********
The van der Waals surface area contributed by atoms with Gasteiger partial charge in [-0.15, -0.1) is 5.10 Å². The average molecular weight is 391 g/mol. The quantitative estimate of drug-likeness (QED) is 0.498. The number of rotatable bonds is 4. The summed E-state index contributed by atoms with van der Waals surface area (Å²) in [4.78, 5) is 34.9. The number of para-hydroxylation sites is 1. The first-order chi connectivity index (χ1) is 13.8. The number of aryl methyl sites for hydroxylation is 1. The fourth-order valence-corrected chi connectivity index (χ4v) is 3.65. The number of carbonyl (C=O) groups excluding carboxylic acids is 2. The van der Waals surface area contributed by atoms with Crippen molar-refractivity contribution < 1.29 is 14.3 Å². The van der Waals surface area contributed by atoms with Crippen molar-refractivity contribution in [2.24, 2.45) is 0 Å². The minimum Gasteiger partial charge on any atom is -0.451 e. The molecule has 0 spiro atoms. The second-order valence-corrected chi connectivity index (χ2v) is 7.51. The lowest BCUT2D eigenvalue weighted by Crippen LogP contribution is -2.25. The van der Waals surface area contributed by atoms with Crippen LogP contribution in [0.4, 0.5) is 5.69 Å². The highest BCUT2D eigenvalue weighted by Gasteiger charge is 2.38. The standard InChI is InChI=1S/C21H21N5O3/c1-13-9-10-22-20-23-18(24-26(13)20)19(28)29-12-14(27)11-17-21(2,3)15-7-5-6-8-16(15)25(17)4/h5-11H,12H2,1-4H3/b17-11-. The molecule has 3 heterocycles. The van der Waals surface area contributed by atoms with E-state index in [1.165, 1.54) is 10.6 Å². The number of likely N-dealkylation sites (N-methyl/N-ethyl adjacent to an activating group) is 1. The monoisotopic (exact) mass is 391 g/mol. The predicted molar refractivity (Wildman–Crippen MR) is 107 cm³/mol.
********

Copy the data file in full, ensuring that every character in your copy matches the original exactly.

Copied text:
The van der Waals surface area contributed by atoms with Gasteiger partial charge in [-0.15, -0.1) is 5.10 Å². The average molecular weight is 391 g/mol. The quantitative estimate of drug-likeness (QED) is 0.498. The number of rotatable bonds is 4. The summed E-state index contributed by atoms with van der Waals surface area (Å²) in [4.78, 5) is 34.9. The number of para-hydroxylation sites is 1. The first-order chi connectivity index (χ1) is 13.8. The number of aryl methyl sites for hydroxylation is 1. The fourth-order valence-corrected chi connectivity index (χ4v) is 3.65. The number of carbonyl (C=O) groups excluding carboxylic acids is 2. The van der Waals surface area contributed by atoms with Crippen molar-refractivity contribution < 1.29 is 14.3 Å². The van der Waals surface area contributed by atoms with Crippen molar-refractivity contribution in [2.24, 2.45) is 0 Å². The minimum Gasteiger partial charge on any atom is -0.451 e. The molecule has 0 spiro atoms. The second-order valence-corrected chi connectivity index (χ2v) is 7.51. The lowest BCUT2D eigenvalue weighted by Crippen LogP contribution is -2.25. The van der Waals surface area contributed by atoms with Crippen LogP contribution in [0.4, 0.5) is 5.69 Å². The highest BCUT2D eigenvalue weighted by Gasteiger charge is 2.38. The standard InChI is InChI=1S/C21H21N5O3/c1-13-9-10-22-20-23-18(24-26(13)20)19(28)29-12-14(27)11-17-21(2,3)15-7-5-6-8-16(15)25(17)4/h5-11H,12H2,1-4H3/b17-11-. The molecule has 3 heterocycles. The van der Waals surface area contributed by atoms with E-state index in [1.165, 1.54) is 10.6 Å². The number of likely N-dealkylation sites (N-methyl/N-ethyl adjacent to an activating group) is 1. The monoisotopic (exact) mass is 391 g/mol. The predicted molar refractivity (Wildman–Crippen MR) is 107 cm³/mol.